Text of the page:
Last weekend, I ran the Publix 5K in Atlanta, setting a +25 second personal best at 41 years old! A PR was an unexpected yet well-received result. The event is sponsored by Publix and hosted by the Atlanta Track Club.
The Publix 5K is part of the Publix Marathon weekend in Atlanta. The 5K takes place on Saturday, with the Half Marathon and Marathon on Sunday.
A goal of mine this year is to race more. In the past, I race once, maybe twice per year. My “A” race is typically a marathon, and I have shown up for that race rusty with high nerves. By racing more, I hope to return to feeling energized and motivated by races instead of nervous and dreading at the start.
I also want to build speed. I am not getting any younger, so while I can, I hope to increase my leg speed to allow me to run faster and complement the endurance training of longer distances. A series of 5Ks at the beginning of my season seems to make the most sense.
The Publix 5K course is a challenging route in midtown Atlanta. It starts at Centennial Olympic Park, descends north, makes an abrupt turn, climbs rolling hills past Georgia Tech, and culminates in a steep climb past the Coca-Cola Global Headquarters before returning to Centennial Olympic Park.
My previous personal best on this course is 19:23.
Number pickup began at 6 am, so I was up at 5 am. I have been experimenting with Cup of Noodles as a race day morning meal, drawing inspiration from pro triathlete Lionel Sanders. I have not had Ramen or a Cup of Noodles since college, but the logic makes sense. Cup of Noodles is warm in the cold mornings. It is packed with +40 grams of carbs, as much as an entire bagel, and seasoned to taste. It has +1,500 mg of sodium, which is great for race day but not daily consumption. Before heading out the door, I did light foam rolling and muscle activation with the Theragun.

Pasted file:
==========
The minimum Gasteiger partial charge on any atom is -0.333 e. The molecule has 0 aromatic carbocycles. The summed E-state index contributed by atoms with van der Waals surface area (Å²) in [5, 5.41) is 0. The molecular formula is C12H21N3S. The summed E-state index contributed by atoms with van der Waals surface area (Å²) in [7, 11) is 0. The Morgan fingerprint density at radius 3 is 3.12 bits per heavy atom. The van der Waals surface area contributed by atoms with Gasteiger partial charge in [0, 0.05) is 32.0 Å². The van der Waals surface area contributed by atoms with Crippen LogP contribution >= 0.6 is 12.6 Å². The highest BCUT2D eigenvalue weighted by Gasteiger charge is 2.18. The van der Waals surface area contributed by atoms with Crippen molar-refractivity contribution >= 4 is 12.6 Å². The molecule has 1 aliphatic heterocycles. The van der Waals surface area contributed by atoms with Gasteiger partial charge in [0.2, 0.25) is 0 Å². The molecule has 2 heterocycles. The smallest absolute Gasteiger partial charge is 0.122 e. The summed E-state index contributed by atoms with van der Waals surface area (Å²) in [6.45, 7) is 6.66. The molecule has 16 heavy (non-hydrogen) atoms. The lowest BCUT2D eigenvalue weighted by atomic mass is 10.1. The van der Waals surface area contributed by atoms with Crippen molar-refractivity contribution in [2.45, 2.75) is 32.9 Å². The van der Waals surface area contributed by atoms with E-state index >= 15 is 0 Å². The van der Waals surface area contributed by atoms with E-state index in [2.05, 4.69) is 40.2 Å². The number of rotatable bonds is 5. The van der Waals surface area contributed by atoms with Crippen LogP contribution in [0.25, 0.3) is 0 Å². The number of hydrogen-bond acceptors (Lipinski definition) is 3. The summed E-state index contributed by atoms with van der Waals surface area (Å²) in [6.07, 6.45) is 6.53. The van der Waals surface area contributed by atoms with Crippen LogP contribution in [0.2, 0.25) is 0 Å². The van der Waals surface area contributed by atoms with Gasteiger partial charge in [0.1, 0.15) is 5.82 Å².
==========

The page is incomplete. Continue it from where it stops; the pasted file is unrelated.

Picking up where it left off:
Number pickup was easy, so I had time to wait before the 7:30 am race started, aimlessly scrolling on my phone.
Forty-Five minutes before the race started, I began my warmup. I paid closer attention to a proper warmup for this race. I ran two miles easy around Centennial Olympic Park, followed by leg swings and light static stretching. Five minutes before the race, I ran four strides over the starting line.
When the horn blasted to start the race, I bolted. My race plan was to hover around 6:10 mile pace before letting it loose the last mile. At half a mile, I was in a small pack running 5:55 pace. I felt good, so I continued. This was also the downhill section of the course. I crossed mile one in 5:56. A good start, and my heart rate had not climbed about 150 yet. I held the pace over the rolling hills, finishing mile two in 5:57. I was on record pace with one mile left! At this point, I put my head down and just ran. I knew it would hurt and prepared myself to accept the hurt. With 1,000 meters left, I hit the steep hill. I ground forward, not focused on my pace, instead keeping the effort and breathing high, but not redlined. I crested the hill for the last 800 meters and drove as hard as possible. My arms and legs were aching. It was a similar feeling to that last rep exhaustion in speed workouts. I drew confidence from having been there before, even though the agony was much greater now. I climbed one more short hill, turning left for the final 400-meter push to the finish. When I crossed the three-mile mark, I dug deep, summoning all the 200-meter speed I hoped I had, and sprinted (or as close as my tired legs would move) for the finish line.
My final time was 18:33, a 26-second PR at 41 years of age. This time was faster than I had ever run cross-country in high school, and breaking 19 minutes was beyond my imagination at the start of the race.
By racing more, I am trying to learn to “race” in races instead of treating them like a hard workout. I am working on getting more comfortable with the discomfort and the pain of racing – embracing it as a measure of effort and a test of tolerance and mental strength.
What’s next? At my age, I rarely plan on setting PRs. But, maybe, I could have run those mile splits about 5 seconds faster….